What a wild night! For Thursday’s concert, the folks who program the Atlanta Symphony Orchestra packaged together three of the most adventurous pieces of its entire season: two from the early 20th century and an American premiere. The result was an exhilarating and challenging evening for the audience. The concert will be repeated Saturday at 8 p.m.
It started with Sergei Rachmaninoff’s “The Bells,” which features a massive orchestra, chorus and three soloists and is a setting in Russian of Edgar Allan Poe’s poem of that name, which takes a bittersweet look at life, from birth to death, as proclaimed by church bells. Bells played an even more prominent role in Orthodox Russia than in Poe’s America, and Rachmaninoff used the poem as the basis for a melodramatic explosion of colors, including wild moments of brass and percussion. But the piece is at its best in its more peaceful moments, and conductor Robert Spano effectively brought things down in these passages while maintaining control.
This is one of the majestic choral works introduced in Atlanta by the late Robert Shaw, who also recorded it with the ASO. The essential problem it presents is that if you sing it in English, as did Shaw, you lose the wonderful sonorities of the Russian language. If, on the other hand, you perform it in the original Russian, as was done here, you really need Russian voices. If you’ve ever heard this work performed with a good Russian chorus, you’ll never forget that very specific sound of massed Russian basses and baritones singing in their native language. They just reach out and grab you by the heart.
The ASO Chorus is one of the great joys of Atlanta, but it cannot re-create that sound. As if to underline this problem, one of the soloists was a Russian bass, Denis Sedov. His resonance and the quivering, smoky hue of his voice were the highlight of the performance. The other soloists were also Russian. Tatiana Monogarova, a soprano, has a creamy sound with nicely controlled vibrato and the power needed to soar above the massive forces behind her. She sang with great expressiveness, using her body and face well, although no one seemed to think it necessary to turn on the lights that would have allowed us to see her clearly. The tenor, Sergey Romanovsky, had a sweet, dark-hued, youthful sound but lacked the heft to be heard above the other forces.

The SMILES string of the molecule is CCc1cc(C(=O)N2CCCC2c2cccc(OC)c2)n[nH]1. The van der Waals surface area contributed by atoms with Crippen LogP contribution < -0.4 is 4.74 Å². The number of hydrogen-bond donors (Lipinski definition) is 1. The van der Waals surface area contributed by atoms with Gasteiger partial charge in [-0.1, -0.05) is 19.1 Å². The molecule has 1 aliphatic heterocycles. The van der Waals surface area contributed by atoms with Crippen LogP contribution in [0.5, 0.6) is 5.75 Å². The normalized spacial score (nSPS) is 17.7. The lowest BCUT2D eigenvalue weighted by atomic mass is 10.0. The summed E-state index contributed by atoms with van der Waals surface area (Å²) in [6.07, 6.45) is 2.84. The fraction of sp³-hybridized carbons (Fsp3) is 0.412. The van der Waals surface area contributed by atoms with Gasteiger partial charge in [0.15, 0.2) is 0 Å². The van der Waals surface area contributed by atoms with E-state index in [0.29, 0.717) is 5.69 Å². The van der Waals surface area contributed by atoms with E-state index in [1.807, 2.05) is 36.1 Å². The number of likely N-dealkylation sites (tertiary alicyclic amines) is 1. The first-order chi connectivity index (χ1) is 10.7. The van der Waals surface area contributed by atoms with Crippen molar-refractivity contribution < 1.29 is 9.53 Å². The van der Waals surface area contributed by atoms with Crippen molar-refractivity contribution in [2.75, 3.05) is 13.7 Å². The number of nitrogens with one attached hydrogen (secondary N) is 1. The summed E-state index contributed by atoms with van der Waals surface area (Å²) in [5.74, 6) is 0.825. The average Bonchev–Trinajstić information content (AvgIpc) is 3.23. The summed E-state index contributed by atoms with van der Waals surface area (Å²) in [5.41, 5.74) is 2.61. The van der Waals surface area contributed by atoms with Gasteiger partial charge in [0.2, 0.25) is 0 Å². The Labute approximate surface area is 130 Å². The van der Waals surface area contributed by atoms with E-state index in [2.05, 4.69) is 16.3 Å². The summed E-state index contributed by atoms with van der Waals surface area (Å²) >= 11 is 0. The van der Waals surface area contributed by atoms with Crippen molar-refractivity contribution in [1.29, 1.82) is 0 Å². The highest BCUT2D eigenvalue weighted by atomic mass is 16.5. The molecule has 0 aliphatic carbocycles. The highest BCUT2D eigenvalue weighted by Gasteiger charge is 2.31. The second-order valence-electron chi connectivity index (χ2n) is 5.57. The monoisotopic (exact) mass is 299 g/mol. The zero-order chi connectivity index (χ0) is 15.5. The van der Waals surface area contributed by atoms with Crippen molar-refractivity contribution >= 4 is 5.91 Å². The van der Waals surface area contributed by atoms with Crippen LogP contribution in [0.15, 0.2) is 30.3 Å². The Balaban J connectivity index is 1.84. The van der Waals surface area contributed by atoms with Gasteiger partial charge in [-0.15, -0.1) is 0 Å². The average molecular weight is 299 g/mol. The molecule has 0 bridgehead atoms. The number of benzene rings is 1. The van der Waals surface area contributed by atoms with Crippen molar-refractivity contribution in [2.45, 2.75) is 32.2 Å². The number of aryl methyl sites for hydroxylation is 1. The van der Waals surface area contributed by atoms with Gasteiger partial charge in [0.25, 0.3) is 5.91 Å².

Esa-Pekka Salonen is a highly regarded conductor, famous for leading the Los Angeles Philharmonic until a few years ago. In recent years he has increasingly turned to composition, attracting attention as someone who straddles European and American sensibilities: European composers don’t obsess about tonality and like to experiment with new sounds, while Americans are more focused on “accessibility.” Salonen’s “Nyx” had its world premiere in France in February. A co-commission by the ASO and other groups, this was its U.S. premiere, and the orchestra will perform it at Carnegie Hall next week.
In “Nyx,” the musical themes move through a universe of exotic sounds. They serve to anchor the piece, but what makes it compelling is the dazzling wealth of intriguing riffs, arpeggios and wild percussion passages, all wondrously orchestrated for a large (and highly virtuosic) orchestra. It is as though Salonen has marshaled all of the most interesting sounds invented for the traditional orchestra, especially in the last generation or so. Things sometimes get bumpy or dissonant, but there are gentler passages as well. This is a game where every member of the team gets to play, and even to show off, as seemingly every instrument is called on for seriously advanced playing. Laura Ardan’s clarinet solo was especially sumptuous, as were the horns. For much of the 17-minute work, the whole orchestra is playing together, often at full volume.
In his comments, Salonen said that the work’s title is derived from a mythical Greek goddess whose elusive personality might be described by the rapidly changing textures and moods of the piece. In the end, its success lies in the brilliant way the composer has organized all this superb material into an organic, and somewhat linear, whole. Salonen continues to find his own original voice and to become an increasingly important force in new music. Spano, long a champion of new work, was at his best here, giving this difficult extravaganza the kind of precision and dramatic sensitivity it deserves.
The concert concluded with Alexander Scriabin’s “Le Poem de l’extase,” an eccentric and rather erotic work that has become one of Spano’s favorites. Scriabin, a contemporary of Rachmaninoff, believed that we can communicate with the spirit world by way of music, so perhaps it’s appropriate to program him near Halloween. This is a work of high drama, and it can be a bit much unless the conductor picks his battles, as Spano did here, emphasizing the contrasts in tempi and sound levels, which brought forward the more dramatic elements of the piece. Principal trumpet Thomas Hooten was especially effective as a soloist.